The life aquatic — in Israel


War and its implications are the first things one tends to associate with Israeli cinema, perhaps because those kind of films are the ones that make it to the film festivals and get international releases (most notable are the works of director Amos Gitai).

“Jellyfish” is a welcome respite from this: a dazzlingly stylish urban fable set in Tel Aviv, the city is shown here as an oasis lit by soft, unobtrusive sunrays and made peaceful by a rambling beach. Nimbly sidestepping the issues of history, religion and politics, filmmakers Etgar Keret and Shira Geffen concentrate on small, poetic details of people’s lives, that have, in varying degrees, been damaged by a lack of real intimacy.

Keret and Geffen are both highly-respected authors who have recently branched out into cinema. Interestingly, they rely less on words than carefully crafted visuals to move the story along, while their characters are anything but verbose, having trouble actually communicating.

The opening scene shows Batya (Sarah Adler) standing dejectedly against a stark, blue background as her boyfriend (Jonathan Gurfinkel) is about to exit out of her life. He asks petulantly if she won’t make a last-ditch plea to save their relationship, but she hardly seems awake. Then he moves out of the frame, we hear the sound of a car door shutting, and the background turns out to be the moving van that’s transporting him away from her. It’s only when the vehicle has gone that she says into the cloud of dust: “Stay, don’t go.”

Director Etgar Keret and Shira Geffen
Run Time 82 minutes
Language Hebrew, English, French

On the other side of town, Galia (Ilanit Ben-Yaakov) hires Joy (Ma-nenita De Latorre), a Filipina domestic worker, to pick her cranky, aging mother Malka (Zaharita Harifai) up from the hospital, an arrangement that Malka abhors. But Galia is too absorbed in herself and work (she’s playing Ophelia in a local production of “Hamlet”) to dispense much time or attention to what her mother may be feeling.

Also, we have a young newlywed couple who are forced to change their honeymoon plans from the Caribbean to the local beachfront when the bride, Keren (Noa Knoller), breaks her leg trying to climb over a locked toilet door during their wedding reception. Her husband, Michael (Gera Sandler), tenderly carries her to their hotel room, but the small, solitary window opens onto a parking lot — hardly romantic.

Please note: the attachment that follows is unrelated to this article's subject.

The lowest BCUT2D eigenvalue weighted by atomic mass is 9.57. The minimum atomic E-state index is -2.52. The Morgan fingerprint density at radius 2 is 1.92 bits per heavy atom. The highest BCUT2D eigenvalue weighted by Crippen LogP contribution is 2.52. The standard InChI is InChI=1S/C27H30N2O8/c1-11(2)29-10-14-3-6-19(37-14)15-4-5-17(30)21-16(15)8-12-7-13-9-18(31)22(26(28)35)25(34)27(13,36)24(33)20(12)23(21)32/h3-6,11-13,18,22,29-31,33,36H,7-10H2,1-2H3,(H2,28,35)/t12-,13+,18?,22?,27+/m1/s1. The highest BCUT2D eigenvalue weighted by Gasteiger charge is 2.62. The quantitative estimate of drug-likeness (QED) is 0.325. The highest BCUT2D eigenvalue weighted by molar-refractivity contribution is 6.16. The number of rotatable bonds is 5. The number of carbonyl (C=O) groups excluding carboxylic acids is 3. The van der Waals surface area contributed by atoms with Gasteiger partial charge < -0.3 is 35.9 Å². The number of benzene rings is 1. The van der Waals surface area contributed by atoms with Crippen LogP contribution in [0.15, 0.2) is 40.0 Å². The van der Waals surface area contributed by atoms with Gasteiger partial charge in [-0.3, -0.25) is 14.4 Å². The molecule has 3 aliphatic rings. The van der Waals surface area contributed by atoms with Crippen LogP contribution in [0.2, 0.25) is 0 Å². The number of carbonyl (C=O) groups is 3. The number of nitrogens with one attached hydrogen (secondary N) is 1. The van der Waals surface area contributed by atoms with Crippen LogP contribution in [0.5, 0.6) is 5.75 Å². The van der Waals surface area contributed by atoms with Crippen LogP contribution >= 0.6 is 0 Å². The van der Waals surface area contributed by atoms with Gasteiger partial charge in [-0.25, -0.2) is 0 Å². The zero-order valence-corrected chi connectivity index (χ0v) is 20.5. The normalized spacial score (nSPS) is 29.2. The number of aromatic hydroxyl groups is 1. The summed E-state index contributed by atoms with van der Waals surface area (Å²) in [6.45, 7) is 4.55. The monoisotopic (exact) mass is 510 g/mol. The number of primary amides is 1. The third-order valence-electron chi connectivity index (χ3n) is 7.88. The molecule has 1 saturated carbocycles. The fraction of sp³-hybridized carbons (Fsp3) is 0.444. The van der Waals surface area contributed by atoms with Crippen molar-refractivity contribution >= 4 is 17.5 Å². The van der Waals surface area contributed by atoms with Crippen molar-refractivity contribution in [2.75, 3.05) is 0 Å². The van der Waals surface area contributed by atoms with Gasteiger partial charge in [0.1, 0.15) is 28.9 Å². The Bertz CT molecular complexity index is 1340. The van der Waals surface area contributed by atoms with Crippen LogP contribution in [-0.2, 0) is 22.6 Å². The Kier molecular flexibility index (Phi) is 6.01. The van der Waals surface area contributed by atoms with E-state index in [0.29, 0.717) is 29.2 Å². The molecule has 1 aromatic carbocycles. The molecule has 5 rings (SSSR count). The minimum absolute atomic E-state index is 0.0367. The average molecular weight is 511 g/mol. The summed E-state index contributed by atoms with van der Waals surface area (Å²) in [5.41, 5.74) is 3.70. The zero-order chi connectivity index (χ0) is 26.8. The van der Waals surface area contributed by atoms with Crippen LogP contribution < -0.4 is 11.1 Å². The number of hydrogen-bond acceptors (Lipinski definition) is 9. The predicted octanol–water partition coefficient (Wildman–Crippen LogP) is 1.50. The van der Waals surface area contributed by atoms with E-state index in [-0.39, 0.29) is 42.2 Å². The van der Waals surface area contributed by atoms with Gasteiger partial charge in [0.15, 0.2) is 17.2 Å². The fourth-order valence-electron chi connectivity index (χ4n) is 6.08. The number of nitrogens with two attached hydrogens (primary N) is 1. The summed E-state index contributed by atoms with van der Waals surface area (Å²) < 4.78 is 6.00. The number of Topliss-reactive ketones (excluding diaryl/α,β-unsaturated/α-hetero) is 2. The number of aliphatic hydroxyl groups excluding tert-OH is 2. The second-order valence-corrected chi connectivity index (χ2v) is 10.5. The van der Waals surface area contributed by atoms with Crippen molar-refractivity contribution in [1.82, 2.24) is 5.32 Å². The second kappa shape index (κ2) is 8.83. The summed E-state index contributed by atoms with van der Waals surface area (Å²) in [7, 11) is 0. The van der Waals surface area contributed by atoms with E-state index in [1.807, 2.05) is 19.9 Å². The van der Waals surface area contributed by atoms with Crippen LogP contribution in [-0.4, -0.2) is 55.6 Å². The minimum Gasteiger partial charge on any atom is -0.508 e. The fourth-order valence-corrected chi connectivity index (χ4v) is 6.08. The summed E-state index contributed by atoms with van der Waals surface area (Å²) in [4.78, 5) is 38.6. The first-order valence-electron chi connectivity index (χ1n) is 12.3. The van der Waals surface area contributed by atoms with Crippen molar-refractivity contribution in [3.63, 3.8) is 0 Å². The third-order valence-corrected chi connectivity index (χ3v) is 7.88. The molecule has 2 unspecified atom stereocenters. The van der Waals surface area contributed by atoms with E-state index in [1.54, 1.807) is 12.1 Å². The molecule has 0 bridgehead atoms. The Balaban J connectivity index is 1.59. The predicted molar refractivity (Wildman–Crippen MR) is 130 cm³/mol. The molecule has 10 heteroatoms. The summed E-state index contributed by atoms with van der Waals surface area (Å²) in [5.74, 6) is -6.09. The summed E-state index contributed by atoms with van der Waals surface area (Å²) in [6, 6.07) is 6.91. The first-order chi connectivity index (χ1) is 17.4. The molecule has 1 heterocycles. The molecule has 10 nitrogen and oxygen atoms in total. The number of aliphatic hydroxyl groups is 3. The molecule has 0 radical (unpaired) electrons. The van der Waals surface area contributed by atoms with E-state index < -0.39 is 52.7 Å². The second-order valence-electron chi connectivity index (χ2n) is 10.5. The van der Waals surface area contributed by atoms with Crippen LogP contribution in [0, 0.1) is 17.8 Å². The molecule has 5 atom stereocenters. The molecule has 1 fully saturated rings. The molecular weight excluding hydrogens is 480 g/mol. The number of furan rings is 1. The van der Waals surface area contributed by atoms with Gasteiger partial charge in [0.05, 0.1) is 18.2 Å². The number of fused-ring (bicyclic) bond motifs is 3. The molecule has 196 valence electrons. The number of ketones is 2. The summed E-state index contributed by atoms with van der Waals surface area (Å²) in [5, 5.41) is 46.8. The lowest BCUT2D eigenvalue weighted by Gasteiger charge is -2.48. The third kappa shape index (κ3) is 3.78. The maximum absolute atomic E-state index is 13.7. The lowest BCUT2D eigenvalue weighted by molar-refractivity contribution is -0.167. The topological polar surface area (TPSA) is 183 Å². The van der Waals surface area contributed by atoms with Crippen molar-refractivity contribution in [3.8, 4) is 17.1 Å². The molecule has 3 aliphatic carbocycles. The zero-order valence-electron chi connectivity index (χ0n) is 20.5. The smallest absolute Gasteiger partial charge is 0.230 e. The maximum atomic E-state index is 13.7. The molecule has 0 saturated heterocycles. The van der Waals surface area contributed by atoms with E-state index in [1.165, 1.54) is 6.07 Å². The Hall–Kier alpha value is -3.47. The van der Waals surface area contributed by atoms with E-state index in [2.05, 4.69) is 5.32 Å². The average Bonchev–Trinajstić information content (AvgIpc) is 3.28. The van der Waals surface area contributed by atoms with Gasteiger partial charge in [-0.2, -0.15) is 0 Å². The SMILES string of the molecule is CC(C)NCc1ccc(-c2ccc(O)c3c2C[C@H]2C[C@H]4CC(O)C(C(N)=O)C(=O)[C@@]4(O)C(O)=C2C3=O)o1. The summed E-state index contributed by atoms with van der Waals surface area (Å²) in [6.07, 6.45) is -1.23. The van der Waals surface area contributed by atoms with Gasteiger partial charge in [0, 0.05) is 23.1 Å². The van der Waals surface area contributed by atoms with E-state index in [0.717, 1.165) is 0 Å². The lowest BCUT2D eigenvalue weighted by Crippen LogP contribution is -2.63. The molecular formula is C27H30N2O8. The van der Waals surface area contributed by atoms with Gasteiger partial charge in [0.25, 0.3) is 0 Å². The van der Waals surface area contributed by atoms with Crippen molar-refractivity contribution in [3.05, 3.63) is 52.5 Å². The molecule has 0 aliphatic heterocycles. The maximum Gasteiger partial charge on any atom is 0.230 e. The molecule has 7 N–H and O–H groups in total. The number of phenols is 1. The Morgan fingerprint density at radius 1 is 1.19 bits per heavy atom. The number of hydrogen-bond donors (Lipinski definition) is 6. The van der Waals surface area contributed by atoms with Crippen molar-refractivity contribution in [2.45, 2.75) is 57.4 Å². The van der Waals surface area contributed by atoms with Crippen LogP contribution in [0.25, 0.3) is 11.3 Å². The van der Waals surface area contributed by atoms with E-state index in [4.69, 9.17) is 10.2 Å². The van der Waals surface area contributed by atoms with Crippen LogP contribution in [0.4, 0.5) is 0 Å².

When he tries to negotiate a better room, but is told that all the rooms are fully booked. He meets a poetess (Bruria Albeck) on the fire escape, who offers to exchange her suite for their double. Hearing about the encounter, Keren accuses Michael of having a bit of a postwedding fling with the inexplicably generous woman.

All these lives are gently intertwined like loose knots of yarn, the narrative structured in a way that recalls Haruki Murakami or Raymond Carver. Batya works in a wedding hall where Keren and Michael had their reception, and Joy was one of the guests who had been there with another client. Keren, isolated in her hotel room, seems to know certain lines of the poetess’ latest verse without having met her.

There are no defining events that link them together, though, and they drift through the story and swim and slither in and out of each other’s lives in the manner of sea creatures from which the movie gets its title.

Keret and Geffen says in the production notes that the people of Tel Aviv go to the beach to sort out their problems or to get away from Israeli politics — this is certainly true of the people in “Jellyfish” who are inexorably drawn to the beach and, even when they’re not, are clutching something that symbolizes their state of minds: Batya is obsessed with an old photo of an ice-cream seller who had been walking on the sand the day her parents had a horrific fight and subsequently divorced; Joy is heartbroken over having to miss her small son’s birthday on the other side of the globe and buys a gift of a toy ship to send to him, cradling it in her arms like a bulky talisman; Michael frequently leaves Keren in their room to smoke and stare at the ocean from the rails of the fire escape, unsure of what to say or how to treat his new wife.

The most memorable aquatic metaphor comes in the form of a little girl (Nicole Leidman) who suddenly emerges from the sea like an unlikely mermaid, clad in nothing but panties and an inner tube around her waist. The girl latches onto Batya and winds up in her apartment, where there’s a leak in the ceiling.

There’s a beautiful moment when the child stands under the leak with her mouth open, drinking, still wearing the inner tube that she refuses to take off. Of all the people in the film, the girl alone is perfectly content, seemingly with no necessity for relationships except to the sea. When she disappears, Batya is much more shaken than when her boyfriend left, and her sense of loss permeates the story like a jellyfish sting: brief but electric in pain, mindful of the fragility and vulnerability of existence.